Increased mortality associated with EMS transport of gunshot wound victims when compared to private vehicle transport

Document Type



General Surgery


Background: Recent studies suggest that mode of transport affects survival in penetrating trauma patients. We hypothesised that there is wide variation in transport mode for patients with gunshot wounds (GSW) and there may be a mortality difference for GSW patients transported by emergency medical services (EMS) vs. private vehicle (PV).
Study design: We studied adult (≥16 years) GSW patients in the National Trauma Data Bank (2007-2010). Level 1 and 2 trauma centres (TC) receiving ≥50 GSW patients per year were included. Proportions of patients arriving by each transport mode for each TC were examined. In-hospital mortality was compared between the two groups, PV and EMS, using multivariable regression analyses. Models were adjusted for patient demographics, injury severity, and were adjusted for clustering by facility.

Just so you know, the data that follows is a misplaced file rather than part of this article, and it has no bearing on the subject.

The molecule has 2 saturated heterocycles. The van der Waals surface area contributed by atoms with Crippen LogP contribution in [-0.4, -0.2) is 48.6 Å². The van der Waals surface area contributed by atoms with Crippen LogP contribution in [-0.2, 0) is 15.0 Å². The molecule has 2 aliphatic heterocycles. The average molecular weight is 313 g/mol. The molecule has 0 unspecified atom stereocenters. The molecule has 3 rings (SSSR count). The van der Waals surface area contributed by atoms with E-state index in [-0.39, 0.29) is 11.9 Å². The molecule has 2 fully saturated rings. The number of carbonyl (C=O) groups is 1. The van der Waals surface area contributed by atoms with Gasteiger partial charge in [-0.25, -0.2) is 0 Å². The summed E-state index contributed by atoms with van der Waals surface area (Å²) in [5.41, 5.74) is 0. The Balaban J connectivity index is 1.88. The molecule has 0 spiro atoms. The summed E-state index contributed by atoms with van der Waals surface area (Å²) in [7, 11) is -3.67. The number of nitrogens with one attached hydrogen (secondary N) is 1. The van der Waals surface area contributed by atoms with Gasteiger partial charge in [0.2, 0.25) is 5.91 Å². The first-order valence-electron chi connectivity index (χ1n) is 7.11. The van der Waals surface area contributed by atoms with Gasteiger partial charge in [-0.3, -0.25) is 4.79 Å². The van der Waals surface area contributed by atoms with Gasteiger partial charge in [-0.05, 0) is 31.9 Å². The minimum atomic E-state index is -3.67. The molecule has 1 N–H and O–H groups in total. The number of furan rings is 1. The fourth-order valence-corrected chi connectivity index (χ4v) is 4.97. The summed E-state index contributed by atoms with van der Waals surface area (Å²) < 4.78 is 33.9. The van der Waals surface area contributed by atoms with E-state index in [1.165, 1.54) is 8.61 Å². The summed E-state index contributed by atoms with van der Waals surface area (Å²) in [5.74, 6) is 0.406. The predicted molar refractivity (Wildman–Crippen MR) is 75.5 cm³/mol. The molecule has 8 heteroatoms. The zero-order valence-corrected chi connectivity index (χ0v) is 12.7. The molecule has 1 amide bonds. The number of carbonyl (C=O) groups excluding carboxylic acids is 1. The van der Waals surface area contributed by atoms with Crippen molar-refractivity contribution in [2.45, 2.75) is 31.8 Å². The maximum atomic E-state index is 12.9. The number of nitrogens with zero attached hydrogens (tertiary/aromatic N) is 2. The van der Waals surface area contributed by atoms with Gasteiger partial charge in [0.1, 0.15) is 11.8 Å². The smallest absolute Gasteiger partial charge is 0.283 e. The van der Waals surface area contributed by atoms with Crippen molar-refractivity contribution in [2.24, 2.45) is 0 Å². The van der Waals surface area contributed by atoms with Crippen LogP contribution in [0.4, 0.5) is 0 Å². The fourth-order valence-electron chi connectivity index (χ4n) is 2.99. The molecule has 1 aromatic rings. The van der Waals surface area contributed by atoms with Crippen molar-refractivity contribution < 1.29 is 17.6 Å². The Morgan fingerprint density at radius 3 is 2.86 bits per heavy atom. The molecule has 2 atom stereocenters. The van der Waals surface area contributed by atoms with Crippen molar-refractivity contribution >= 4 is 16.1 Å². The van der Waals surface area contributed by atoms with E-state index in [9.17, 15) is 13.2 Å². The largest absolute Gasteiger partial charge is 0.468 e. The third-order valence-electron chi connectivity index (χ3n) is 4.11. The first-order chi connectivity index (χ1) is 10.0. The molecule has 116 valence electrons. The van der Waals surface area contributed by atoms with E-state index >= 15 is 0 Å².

Results: 74,187 GSW patients were treated at 182 TCs. The majority (76%) were transported by EMS while 12.6% were transported by PV. By individual TC, the proportion of patients transported by each category varied widely: EMS (median 78%, interquartile range (IQR) 66-85%), PV (median 11%, IQR 7-17%), or others (median 7%, IQR 2-18%). Unadjusted mortality was significantly different between PV and EMS (2.1% vs. 9.7%, pConclusions: Wide variation exists in transport mode for GSW patients across the United States. Mortality may be higher for GSW patients transported by EMS when compared to private vehicle transport. Further studies should be performed to examine this question.


This work was published before the author joined Aga Khan University

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